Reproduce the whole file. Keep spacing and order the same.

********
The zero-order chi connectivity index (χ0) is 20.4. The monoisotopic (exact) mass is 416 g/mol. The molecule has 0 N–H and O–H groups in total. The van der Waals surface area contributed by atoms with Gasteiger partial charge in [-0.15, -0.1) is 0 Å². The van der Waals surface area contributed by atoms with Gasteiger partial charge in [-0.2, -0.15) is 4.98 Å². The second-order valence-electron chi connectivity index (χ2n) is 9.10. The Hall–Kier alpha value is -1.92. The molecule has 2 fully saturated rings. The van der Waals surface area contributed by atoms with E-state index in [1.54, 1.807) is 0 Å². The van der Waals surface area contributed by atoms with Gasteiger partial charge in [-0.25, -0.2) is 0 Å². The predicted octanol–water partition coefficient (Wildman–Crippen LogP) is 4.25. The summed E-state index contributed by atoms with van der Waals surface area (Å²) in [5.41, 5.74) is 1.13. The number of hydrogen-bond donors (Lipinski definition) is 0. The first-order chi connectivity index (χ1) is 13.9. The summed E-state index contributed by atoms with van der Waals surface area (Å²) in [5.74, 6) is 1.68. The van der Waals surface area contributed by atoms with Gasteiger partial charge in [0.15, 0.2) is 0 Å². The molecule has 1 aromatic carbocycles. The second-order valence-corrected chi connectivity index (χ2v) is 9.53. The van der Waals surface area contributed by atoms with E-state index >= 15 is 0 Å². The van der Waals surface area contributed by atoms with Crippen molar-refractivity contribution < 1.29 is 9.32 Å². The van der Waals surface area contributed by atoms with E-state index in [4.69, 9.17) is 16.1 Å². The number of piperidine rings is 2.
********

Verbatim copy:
The zero-order chi connectivity index (χ0) is 20.4. The monoisotopic (exact) mass is 416 g/mol. The molecule has 0 N–H and O–H groups in total. The van der Waals surface area contributed by atoms with Gasteiger partial charge in [-0.15, -0.1) is 0 Å². The van der Waals surface area contributed by atoms with Gasteiger partial charge in [-0.2, -0.15) is 4.98 Å². The second-order valence-electron chi connectivity index (χ2n) is 9.10. The Hall–Kier alpha value is -1.92. The molecule has 2 fully saturated rings. The van der Waals surface area contributed by atoms with E-state index in [1.54, 1.807) is 0 Å². The van der Waals surface area contributed by atoms with Gasteiger partial charge in [-0.25, -0.2) is 0 Å². The predicted octanol–water partition coefficient (Wildman–Crippen LogP) is 4.25. The summed E-state index contributed by atoms with van der Waals surface area (Å²) in [5.41, 5.74) is 1.13. The number of hydrogen-bond donors (Lipinski definition) is 0. The first-order chi connectivity index (χ1) is 13.9. The summed E-state index contributed by atoms with van der Waals surface area (Å²) in [5.74, 6) is 1.68. The van der Waals surface area contributed by atoms with Gasteiger partial charge in [0.15, 0.2) is 0 Å². The molecule has 1 aromatic carbocycles. The second-order valence-corrected chi connectivity index (χ2v) is 9.53. The van der Waals surface area contributed by atoms with E-state index >= 15 is 0 Å². The van der Waals surface area contributed by atoms with Crippen molar-refractivity contribution < 1.29 is 9.32 Å². The van der Waals surface area contributed by atoms with E-state index in [4.69, 9.17) is 16.1 Å². The number of piperidine rings is 2.